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Discussion series on bromination/iodination reactions: N-bromo compounds(2):
Describing N-bromosuccinimide (NBS) — a first-line brominating agent

In this series, we discuss bromination and iodination reactions, both specialties of MANAC. This issue covers N-bromosuccinimide (NBS), the N-bromo compound most commonly used as a brominating agent.

NBS is often used as a first-line brominating agent in laboratories and other such facilities. There are likely many who have experience using NBS, but are unfamiliar with its exact properties or handling methods.

In this article, we review details such as the characteristics of NBS, handling precautions, and an overview of bromination reactions that use NBS. Information in this article is provided as a reference to aid in a more efficient and safer utilization of NBS.

Describing N-bromosuccinimide (NBS)

A very commonly used, easy-to-handle brominating agent

NBS is a white to slightly yellow crystalline powder with a weak bromine odor and a melting point of 173–176°C (decomposition). The compound is soluble in substances such as acetone, THF, DMF, acetonitrile, and DMSO, slightly soluble in water and acetic acid, and has poor solubility in hexane and carbon tetrachloride.

NBS powder is easier to handle than bromine (liquid), making it a common first-line brominating agent in organic syntheses. With its ability to undergo long-term storage in cool, dark, dry places, the price of NBS is also relatively stable.

Industrial-grade chemicals produced in Japan with a 98%–99% purity can be purchased from MANAC.

NBS handling precautions
NBS can safely be handled under normal conditions. However, NBS may violently decompose if subjected to rapid heating, impacts, or friction. When handling, care should also be taken to prevent NBS from coming into contact with eyes, skin, or mucous membranes. Contact with eyes may lead to blindness, and skin contact may result in skin irritation.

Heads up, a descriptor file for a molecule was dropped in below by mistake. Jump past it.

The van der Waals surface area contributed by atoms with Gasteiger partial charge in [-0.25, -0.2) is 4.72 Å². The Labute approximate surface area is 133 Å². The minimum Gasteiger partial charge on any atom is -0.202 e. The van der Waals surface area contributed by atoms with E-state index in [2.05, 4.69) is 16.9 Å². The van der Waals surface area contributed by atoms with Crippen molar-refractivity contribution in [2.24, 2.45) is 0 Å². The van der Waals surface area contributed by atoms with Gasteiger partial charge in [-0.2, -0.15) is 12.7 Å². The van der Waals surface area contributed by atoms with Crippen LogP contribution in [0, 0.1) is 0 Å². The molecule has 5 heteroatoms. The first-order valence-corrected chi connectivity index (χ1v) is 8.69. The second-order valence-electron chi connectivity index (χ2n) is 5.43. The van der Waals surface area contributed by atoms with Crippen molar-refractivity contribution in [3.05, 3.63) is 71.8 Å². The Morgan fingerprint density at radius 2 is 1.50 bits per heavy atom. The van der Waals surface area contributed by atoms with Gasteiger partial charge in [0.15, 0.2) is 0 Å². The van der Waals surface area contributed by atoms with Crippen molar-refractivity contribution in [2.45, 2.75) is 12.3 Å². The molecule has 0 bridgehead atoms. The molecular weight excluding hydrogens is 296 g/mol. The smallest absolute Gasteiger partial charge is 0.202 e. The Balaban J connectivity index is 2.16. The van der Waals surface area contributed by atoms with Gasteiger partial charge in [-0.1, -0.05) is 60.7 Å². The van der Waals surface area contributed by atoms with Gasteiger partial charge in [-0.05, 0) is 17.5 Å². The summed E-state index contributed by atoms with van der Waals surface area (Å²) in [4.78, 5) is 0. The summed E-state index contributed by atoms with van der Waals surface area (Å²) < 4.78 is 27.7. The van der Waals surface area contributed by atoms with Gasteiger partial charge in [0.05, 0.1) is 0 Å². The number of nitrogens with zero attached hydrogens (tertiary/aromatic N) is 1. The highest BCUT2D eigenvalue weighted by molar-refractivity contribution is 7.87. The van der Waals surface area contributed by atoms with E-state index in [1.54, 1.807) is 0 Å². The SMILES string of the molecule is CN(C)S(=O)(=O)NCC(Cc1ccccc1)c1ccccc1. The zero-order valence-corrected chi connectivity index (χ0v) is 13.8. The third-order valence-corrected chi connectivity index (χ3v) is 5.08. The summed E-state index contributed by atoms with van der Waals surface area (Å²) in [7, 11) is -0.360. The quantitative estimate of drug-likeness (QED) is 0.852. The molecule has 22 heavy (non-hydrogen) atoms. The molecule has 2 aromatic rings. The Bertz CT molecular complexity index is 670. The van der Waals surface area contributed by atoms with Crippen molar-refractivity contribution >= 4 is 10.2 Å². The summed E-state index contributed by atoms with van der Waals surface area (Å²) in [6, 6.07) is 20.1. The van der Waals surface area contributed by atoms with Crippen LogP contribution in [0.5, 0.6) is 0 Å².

When handling NBS, wear protective equipment such as particulate respirators, safety glasses, and rubber gloves.

Bromination reactions with NBS
What kind of bromination reactions use NBS?
NBS is used in the bromination reactions below, and has long been particularly famous as a reagent for the Wohl-Ziegler reaction.

・Allylic position and benzylic position brominations (Wohl-Ziegler reaction)
・Active aromatic ring bromination
・Inactive aromatic ring bromination
・Addition of bromine to alkenes, bromohydrination of alkenes
・Synthesis of bromoalkanes from alcohols
・Bromination of the alpha position in a carbonyl group
・Bromination of carboxylic acids and related compounds
・Synthesis of bromoallene from propargyl alcohol
・Aromatic ring ortho-selective bromination

Bromination reactions result in a large amount of succinimide. With its poor solubility in carbon tetrachloride, succinimide floats at the top of the liquid, making it easy to separate out. Besides carbon tetrachloride, cyclohexane and benzene can also be used as reaction solvents.

The bromination position changes depending on the reaction conditions. For example, using polar solvents in place of carbon tetrachloride, such as nitromethane or tetrachloroethane, helps facilitate the addition of bromine to carbon-carbon double bonds. In recent years, with strong concerns over carbon tetrachloride’s health and environmental risks, methyl acetate2 and benzotrifluoride3 have also been proposed as alternative reaction solvents.

In addition to its use in bromination reactions, NBS has a wide range of applications, including the dehydrogenation and oxidation of hydroaromatic compounds and peptide bond cleavage. NBS has also reportedly been researched as an antifogging agent for photographs in the past.

Precautions for using NBS in bromination reactions
When bromination reactions progress slowly, the addition of benzoyl peroxide (BPO) or azobisisobutyronitrile (AIBN) and the application of photo-irradiation is effective. However, this may lead to rapid heating and trigger a violent reaction. Caution is required when conducting large-scale synthesis reactions.

[MANAC Tidbits] NBS is not actually pale yellow?

If you are a chemist, you have used NBS at least once before. Most would likely describe its appearance as a pale yellow, but this is actually from the bromine given off by NBS. As time passes after purchasing NBS, its decomposition results in the release of bromine.

Yellowed NBS can be purified by dissolving it in heated acetic acid or hot water, cooling it, collecting the formed crystals, and drying the resulting product. NBS is best stored in a cool, dark place. (Do not store NBS in metal containers.)

The amount of released bromine contained in old NBS is minuscule and is highly unlikely to significantly impact selectivity in bromination reactions. However, in cases where precise bromination reactions are needed, it may be ideal to carefully time the purchase of NBS.

MANAC manufactures and sells NBS and DBDMH, two common N-bromo compounds. Please feel free to inquire.

1) MANAC Inc., Research Laboratory, Suzuki, Hitomi (ed.), “Organic Syntheses of Bromine & Iodine Compounds”. Maruzen Publishing
2) Amijs, C. H. M., van Klink, G. P. M. et al. Green Chem., 2003, 5, 470.
3) Suarez, D., Laval, G. et al. Synthesis, 2009, 1807.
4)Fuji Photo Film Inc., Ger. Offen. 2, 326, 865(1973)